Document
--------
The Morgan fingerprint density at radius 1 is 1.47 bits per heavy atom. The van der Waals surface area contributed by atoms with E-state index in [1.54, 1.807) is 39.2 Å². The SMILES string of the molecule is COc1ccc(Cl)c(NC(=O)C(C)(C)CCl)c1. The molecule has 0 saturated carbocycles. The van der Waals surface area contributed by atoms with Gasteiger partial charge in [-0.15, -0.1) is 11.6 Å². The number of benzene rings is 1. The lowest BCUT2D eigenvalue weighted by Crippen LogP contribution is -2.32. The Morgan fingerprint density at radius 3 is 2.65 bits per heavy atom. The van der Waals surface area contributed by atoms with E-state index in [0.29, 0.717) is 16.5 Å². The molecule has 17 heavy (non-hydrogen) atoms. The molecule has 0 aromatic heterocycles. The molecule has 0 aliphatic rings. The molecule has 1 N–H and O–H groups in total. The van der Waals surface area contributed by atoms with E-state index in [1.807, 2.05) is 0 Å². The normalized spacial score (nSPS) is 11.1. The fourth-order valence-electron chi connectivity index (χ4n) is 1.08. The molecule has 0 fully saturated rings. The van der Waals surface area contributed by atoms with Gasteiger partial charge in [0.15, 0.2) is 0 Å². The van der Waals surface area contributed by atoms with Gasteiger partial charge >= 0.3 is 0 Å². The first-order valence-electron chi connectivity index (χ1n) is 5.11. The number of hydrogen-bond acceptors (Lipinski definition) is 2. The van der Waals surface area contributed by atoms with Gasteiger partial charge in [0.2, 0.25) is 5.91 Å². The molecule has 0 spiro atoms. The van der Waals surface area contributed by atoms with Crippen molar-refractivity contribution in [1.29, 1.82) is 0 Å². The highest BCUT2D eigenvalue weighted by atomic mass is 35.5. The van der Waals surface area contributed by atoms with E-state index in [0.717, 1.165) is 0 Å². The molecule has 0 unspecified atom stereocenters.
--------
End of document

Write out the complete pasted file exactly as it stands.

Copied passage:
The Morgan fingerprint density at radius 1 is 1.47 bits per heavy atom. The van der Waals surface area contributed by atoms with E-state index in [1.54, 1.807) is 39.2 Å². The SMILES string of the molecule is COc1ccc(Cl)c(NC(=O)C(C)(C)CCl)c1. The molecule has 0 saturated carbocycles. The van der Waals surface area contributed by atoms with Gasteiger partial charge in [-0.15, -0.1) is 11.6 Å². The number of benzene rings is 1. The lowest BCUT2D eigenvalue weighted by Crippen LogP contribution is -2.32. The Morgan fingerprint density at radius 3 is 2.65 bits per heavy atom. The van der Waals surface area contributed by atoms with E-state index in [0.29, 0.717) is 16.5 Å². The molecule has 17 heavy (non-hydrogen) atoms. The molecule has 0 aromatic heterocycles. The molecule has 0 aliphatic rings. The molecule has 1 N–H and O–H groups in total. The van der Waals surface area contributed by atoms with E-state index in [1.807, 2.05) is 0 Å². The normalized spacial score (nSPS) is 11.1. The fourth-order valence-electron chi connectivity index (χ4n) is 1.08. The molecule has 0 fully saturated rings. The van der Waals surface area contributed by atoms with Gasteiger partial charge in [0.15, 0.2) is 0 Å². The van der Waals surface area contributed by atoms with Gasteiger partial charge >= 0.3 is 0 Å². The first-order valence-electron chi connectivity index (χ1n) is 5.11. The number of hydrogen-bond acceptors (Lipinski definition) is 2. The van der Waals surface area contributed by atoms with Gasteiger partial charge in [0.2, 0.25) is 5.91 Å². The molecule has 0 spiro atoms. The van der Waals surface area contributed by atoms with Crippen molar-refractivity contribution in [1.29, 1.82) is 0 Å². The highest BCUT2D eigenvalue weighted by atomic mass is 35.5. The van der Waals surface area contributed by atoms with E-state index in [0.717, 1.165) is 0 Å². The molecule has 0 unspecified atom stereocenters.